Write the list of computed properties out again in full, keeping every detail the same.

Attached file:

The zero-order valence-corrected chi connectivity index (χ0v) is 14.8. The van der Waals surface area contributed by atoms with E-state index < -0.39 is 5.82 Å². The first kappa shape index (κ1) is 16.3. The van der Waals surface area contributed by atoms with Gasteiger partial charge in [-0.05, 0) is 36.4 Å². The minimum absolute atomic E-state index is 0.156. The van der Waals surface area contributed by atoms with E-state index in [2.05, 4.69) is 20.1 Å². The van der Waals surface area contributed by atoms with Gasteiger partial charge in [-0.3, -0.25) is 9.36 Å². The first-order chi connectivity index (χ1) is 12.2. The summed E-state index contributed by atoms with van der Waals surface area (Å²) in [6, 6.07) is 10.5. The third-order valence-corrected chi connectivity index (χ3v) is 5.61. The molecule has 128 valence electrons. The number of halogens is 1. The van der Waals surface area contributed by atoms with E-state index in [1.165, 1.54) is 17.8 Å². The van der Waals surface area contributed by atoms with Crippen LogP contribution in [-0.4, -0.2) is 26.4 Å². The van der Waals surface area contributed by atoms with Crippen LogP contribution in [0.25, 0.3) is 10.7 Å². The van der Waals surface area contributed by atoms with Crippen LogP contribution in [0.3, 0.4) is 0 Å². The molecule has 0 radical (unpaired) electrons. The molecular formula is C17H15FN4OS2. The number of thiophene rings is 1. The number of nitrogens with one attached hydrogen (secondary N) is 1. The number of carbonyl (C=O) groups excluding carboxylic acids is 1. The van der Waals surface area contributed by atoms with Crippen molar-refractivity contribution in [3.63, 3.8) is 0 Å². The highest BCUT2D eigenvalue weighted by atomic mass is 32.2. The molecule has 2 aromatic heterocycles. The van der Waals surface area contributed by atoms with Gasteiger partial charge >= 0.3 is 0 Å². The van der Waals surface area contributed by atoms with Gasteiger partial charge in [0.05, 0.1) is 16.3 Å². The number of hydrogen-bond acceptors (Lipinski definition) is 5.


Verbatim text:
The zero-order valence-corrected chi connectivity index (χ0v) is 14.8. The van der Waals surface area contributed by atoms with E-state index < -0.39 is 5.82 Å². The first kappa shape index (κ1) is 16.3. The van der Waals surface area contributed by atoms with Gasteiger partial charge in [-0.05, 0) is 36.4 Å². The minimum absolute atomic E-state index is 0.156. The van der Waals surface area contributed by atoms with E-state index in [2.05, 4.69) is 20.1 Å². The van der Waals surface area contributed by atoms with Gasteiger partial charge in [-0.3, -0.25) is 9.36 Å². The first-order chi connectivity index (χ1) is 12.2. The summed E-state index contributed by atoms with van der Waals surface area (Å²) in [6, 6.07) is 10.5. The third-order valence-corrected chi connectivity index (χ3v) is 5.61. The molecule has 128 valence electrons. The number of halogens is 1. The van der Waals surface area contributed by atoms with E-state index in [1.165, 1.54) is 17.8 Å². The van der Waals surface area contributed by atoms with Crippen LogP contribution in [-0.4, -0.2) is 26.4 Å². The van der Waals surface area contributed by atoms with Crippen LogP contribution in [0.25, 0.3) is 10.7 Å². The van der Waals surface area contributed by atoms with Crippen LogP contribution in [0.3, 0.4) is 0 Å². The molecule has 0 radical (unpaired) electrons. The molecular formula is C17H15FN4OS2. The number of thiophene rings is 1. The number of nitrogens with one attached hydrogen (secondary N) is 1. The number of carbonyl (C=O) groups excluding carboxylic acids is 1. The van der Waals surface area contributed by atoms with Crippen molar-refractivity contribution in [3.63, 3.8) is 0 Å². The highest BCUT2D eigenvalue weighted by atomic mass is 32.2. The molecule has 2 aromatic heterocycles. The van der Waals surface area contributed by atoms with Gasteiger partial charge >= 0.3 is 0 Å². The van der Waals surface area contributed by atoms with Gasteiger partial charge in [0.05, 0.1) is 16.3 Å². The number of hydrogen-bond acceptors (Lipinski definition) is 5.